The Darkest Night Brings the Brightest Stars: Lights of Love, Joy, Hope, and Courage
Remarks as delivered.
Each year you gather here together, in rain, sleet, snow, and sunshine, to mark the lives of those you lost 27 years ago. And each year, the full force of your loss strikes at the very heart of you.
Time does not heal all wounds. There is a hole in your heart that will never heal. The years may pass, but grief never fully dissipates. Closure is a myth. Loss never disappears. The pain may become less sharp. Laughter may come more readily. And memories may be sweeter. But your heart can never be made whole again.
Yet we have all come to learn that the loss of a loved one is not the end. I don’t speak merely in a spiritual sense, though I hope that with each passing year, you have found comfort and solace in your own way, whatever your beliefs may be.
I’m speaking of the impact of our loved ones on those of us left behind. How they changed us while they lived. How we were changed by their loss.
Today marks the winter solstice. The longest night of the year. It’s a time of transition—of darkness versus light, of the depths of winter against the promise of the coming spring.
For you, this is the darkest of days. It is the longest of nights. And on this day, the coming spring seems too far away.
In the words of Robert Frost, you have been one acquainted with the night.
You have walked out in rain, and back in rain.
You have out-walked the furthest city light.
You have looked down the saddest city lane.
You may have felt compelled to remain in the darkness. And that would have been easy to understand.
Yet you have chosen to move forward, when it would have been easier to turn from this tragedy, to seek peace in a more private way.
Instead, you have chosen to not let evil hold the field. You have sought justice. You have improved aviation security. You have kept this act of terrorism in the public eye.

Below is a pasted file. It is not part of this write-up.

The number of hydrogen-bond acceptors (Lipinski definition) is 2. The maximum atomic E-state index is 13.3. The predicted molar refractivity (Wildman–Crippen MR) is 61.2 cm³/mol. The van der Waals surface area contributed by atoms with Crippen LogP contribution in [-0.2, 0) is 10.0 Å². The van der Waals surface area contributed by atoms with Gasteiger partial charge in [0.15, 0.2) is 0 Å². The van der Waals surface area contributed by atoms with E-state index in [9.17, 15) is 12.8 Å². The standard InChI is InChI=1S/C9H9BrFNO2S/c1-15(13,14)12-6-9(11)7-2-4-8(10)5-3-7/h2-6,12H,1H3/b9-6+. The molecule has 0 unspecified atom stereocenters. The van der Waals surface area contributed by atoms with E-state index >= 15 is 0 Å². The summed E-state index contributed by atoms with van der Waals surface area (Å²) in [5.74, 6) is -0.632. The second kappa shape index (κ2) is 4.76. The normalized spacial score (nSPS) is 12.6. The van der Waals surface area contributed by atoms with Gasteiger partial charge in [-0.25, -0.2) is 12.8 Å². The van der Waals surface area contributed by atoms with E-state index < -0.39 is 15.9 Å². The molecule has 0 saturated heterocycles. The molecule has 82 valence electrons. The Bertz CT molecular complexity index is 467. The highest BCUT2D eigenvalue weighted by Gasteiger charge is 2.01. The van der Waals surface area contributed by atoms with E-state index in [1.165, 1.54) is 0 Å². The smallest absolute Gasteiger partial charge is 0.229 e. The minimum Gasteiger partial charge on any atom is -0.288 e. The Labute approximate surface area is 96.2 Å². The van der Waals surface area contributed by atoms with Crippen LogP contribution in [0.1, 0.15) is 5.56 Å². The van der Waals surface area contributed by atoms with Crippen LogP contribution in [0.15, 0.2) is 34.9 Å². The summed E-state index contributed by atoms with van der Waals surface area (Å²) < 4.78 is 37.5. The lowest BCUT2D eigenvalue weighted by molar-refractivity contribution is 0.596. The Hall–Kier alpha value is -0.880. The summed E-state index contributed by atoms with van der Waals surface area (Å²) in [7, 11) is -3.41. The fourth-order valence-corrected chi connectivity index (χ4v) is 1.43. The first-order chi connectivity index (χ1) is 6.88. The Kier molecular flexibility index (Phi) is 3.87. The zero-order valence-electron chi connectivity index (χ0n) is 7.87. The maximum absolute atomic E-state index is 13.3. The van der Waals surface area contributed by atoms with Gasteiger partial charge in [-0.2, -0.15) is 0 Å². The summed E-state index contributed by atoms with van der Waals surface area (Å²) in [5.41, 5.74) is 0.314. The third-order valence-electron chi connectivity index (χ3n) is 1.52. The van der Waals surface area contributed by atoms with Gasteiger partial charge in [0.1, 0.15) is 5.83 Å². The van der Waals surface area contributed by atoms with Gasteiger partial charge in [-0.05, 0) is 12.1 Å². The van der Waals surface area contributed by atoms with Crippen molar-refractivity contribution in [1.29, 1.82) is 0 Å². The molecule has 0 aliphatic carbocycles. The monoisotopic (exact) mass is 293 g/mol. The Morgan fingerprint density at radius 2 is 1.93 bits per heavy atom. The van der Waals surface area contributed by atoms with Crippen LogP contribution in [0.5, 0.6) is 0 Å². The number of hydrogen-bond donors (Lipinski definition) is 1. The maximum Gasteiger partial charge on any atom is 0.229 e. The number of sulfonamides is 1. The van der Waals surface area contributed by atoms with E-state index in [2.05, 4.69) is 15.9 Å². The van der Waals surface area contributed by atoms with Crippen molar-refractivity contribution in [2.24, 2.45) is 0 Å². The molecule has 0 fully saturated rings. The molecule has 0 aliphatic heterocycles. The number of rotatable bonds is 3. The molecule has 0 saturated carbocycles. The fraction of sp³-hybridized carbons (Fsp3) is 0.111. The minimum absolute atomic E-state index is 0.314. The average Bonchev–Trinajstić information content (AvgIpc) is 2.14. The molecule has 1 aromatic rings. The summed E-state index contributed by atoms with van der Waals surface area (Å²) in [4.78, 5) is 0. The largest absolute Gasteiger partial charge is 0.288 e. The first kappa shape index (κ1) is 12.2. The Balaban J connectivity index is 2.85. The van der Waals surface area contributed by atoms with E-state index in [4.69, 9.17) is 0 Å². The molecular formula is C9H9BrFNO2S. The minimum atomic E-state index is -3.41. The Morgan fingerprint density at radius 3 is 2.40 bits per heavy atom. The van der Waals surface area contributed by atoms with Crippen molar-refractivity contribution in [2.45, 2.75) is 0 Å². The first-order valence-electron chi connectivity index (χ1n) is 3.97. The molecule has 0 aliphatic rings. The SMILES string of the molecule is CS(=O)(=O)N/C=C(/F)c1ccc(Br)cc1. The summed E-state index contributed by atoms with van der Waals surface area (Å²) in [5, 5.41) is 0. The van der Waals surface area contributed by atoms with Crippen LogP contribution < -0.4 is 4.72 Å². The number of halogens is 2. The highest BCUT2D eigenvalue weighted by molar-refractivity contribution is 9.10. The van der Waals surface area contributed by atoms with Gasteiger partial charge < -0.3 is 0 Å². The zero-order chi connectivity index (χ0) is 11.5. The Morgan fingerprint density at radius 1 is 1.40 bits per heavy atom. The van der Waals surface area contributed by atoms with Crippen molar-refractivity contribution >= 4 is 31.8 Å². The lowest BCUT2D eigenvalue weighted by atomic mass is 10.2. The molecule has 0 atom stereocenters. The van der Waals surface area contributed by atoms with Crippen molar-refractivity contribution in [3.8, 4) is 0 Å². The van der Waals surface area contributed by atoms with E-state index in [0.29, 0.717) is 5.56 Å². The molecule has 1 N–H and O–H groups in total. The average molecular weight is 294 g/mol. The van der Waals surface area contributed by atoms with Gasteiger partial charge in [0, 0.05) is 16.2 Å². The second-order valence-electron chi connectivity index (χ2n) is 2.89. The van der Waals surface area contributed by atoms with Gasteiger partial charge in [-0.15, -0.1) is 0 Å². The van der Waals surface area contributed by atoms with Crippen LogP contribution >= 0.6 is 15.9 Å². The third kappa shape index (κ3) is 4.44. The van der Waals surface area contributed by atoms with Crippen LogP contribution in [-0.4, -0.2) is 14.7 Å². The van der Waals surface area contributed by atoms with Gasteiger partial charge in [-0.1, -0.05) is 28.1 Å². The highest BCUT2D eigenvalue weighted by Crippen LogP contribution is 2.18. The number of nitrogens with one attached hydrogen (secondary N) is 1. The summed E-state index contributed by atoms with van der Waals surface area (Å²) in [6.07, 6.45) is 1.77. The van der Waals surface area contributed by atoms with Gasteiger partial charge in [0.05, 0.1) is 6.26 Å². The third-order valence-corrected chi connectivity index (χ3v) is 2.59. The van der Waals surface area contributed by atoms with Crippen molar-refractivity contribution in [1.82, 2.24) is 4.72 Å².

You have changed the way victims of terrorism and their loved ones are treated by government officials and by responsible parties.
And you have stood by other families who have lost their loved ones—too many families and too many loved ones.
Through your perseverance and your devotion, you have shown by the truest example how we must respond to terrorism.
We must always seek truth and justice, no matter how long it takes, and no matter where that search might take us.
We must work together, here at home and around the world, to ensure that our citizens, our communities, and our families are safe and sound.
And we must live without fear, as we work toward a future that is free from hatred and violence.
There is no doubt that you have been one acquainted with the darkest of nights. But the darkest night brings the brightest stars.
A single star can both defy and define the darkness. And a sky full of stars can cast the most breathtaking glow, rendering the once- terrifying darkness but a backdrop for truth and beauty, lighting the way to everything that is real and lasting.
You have chosen that light.
You have insisted on being that light in our darkness.
* * *
I am always of search of good writing—of powerful and lasting words that can bring hope and joy where it may seem there is only fear and destruction.
The other day, I read a benediction by the Reverend Anne Hallmark of the Emmanuel Episcopal Church in Middleburg, Virginia—words she wrote to mark the Advent season.
She spoke of the power of light against the darkness. And whatever our differing faiths or abiding beliefs, her words offer solace and comfort.
As she so eloquently said:
May these lights shine for all of us,
As lights of joy despite all sadness,
As lights of hope where despair keeps watch,
As lights of courage when fear is present,
As lights of peace for tempest-tossed days,
As lights of grace to ease heavy burdens,
As lights of love to inspire all our living.
May we remember these words as the darkness falls and the stars once again shine so brightly around us. And may we remember the love of those we have lost, and the light they brought to our lives.
Thank you for allowing me to share this day with you.